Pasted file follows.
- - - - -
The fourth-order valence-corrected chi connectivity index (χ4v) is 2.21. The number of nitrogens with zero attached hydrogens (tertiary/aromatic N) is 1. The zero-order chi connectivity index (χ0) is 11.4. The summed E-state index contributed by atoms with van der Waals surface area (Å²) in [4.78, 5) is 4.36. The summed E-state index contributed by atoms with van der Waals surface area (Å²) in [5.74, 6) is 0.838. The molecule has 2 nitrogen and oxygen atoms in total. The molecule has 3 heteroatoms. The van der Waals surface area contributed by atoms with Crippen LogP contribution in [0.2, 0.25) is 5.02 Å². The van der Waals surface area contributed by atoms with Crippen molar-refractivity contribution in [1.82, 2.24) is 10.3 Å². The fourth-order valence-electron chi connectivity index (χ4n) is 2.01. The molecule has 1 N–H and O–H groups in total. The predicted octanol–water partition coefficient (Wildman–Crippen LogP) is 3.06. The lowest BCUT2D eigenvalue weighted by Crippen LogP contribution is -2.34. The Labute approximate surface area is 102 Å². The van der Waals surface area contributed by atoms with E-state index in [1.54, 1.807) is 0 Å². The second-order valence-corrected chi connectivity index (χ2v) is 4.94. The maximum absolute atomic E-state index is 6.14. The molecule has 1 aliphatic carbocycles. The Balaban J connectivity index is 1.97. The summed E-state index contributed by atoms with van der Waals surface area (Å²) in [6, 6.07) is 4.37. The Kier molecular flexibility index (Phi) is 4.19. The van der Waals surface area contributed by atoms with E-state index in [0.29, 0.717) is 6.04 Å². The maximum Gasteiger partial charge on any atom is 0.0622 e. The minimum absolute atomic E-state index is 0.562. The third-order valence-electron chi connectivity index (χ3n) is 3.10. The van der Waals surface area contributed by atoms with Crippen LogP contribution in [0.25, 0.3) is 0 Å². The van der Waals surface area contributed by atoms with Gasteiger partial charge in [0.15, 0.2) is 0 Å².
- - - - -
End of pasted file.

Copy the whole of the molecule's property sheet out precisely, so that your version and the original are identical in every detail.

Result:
The fourth-order valence-corrected chi connectivity index (χ4v) is 2.21. The number of nitrogens with zero attached hydrogens (tertiary/aromatic N) is 1. The zero-order chi connectivity index (χ0) is 11.4. The summed E-state index contributed by atoms with van der Waals surface area (Å²) in [4.78, 5) is 4.36. The summed E-state index contributed by atoms with van der Waals surface area (Å²) in [5.74, 6) is 0.838. The molecule has 2 nitrogen and oxygen atoms in total. The molecule has 3 heteroatoms. The van der Waals surface area contributed by atoms with Crippen LogP contribution in [0.2, 0.25) is 5.02 Å². The van der Waals surface area contributed by atoms with Crippen molar-refractivity contribution in [1.82, 2.24) is 10.3 Å². The fourth-order valence-electron chi connectivity index (χ4n) is 2.01. The molecule has 1 N–H and O–H groups in total. The predicted octanol–water partition coefficient (Wildman–Crippen LogP) is 3.06. The lowest BCUT2D eigenvalue weighted by Crippen LogP contribution is -2.34. The Labute approximate surface area is 102 Å². The van der Waals surface area contributed by atoms with E-state index in [1.54, 1.807) is 0 Å². The second-order valence-corrected chi connectivity index (χ2v) is 4.94. The maximum absolute atomic E-state index is 6.14. The molecule has 1 aliphatic carbocycles. The Balaban J connectivity index is 1.97. The summed E-state index contributed by atoms with van der Waals surface area (Å²) in [6, 6.07) is 4.37. The Kier molecular flexibility index (Phi) is 4.19. The van der Waals surface area contributed by atoms with E-state index in [0.29, 0.717) is 6.04 Å². The maximum Gasteiger partial charge on any atom is 0.0622 e. The minimum absolute atomic E-state index is 0.562. The third-order valence-electron chi connectivity index (χ3n) is 3.10. The van der Waals surface area contributed by atoms with Crippen LogP contribution in [0.25, 0.3) is 0 Å². The van der Waals surface area contributed by atoms with Gasteiger partial charge in [0.15, 0.2) is 0 Å².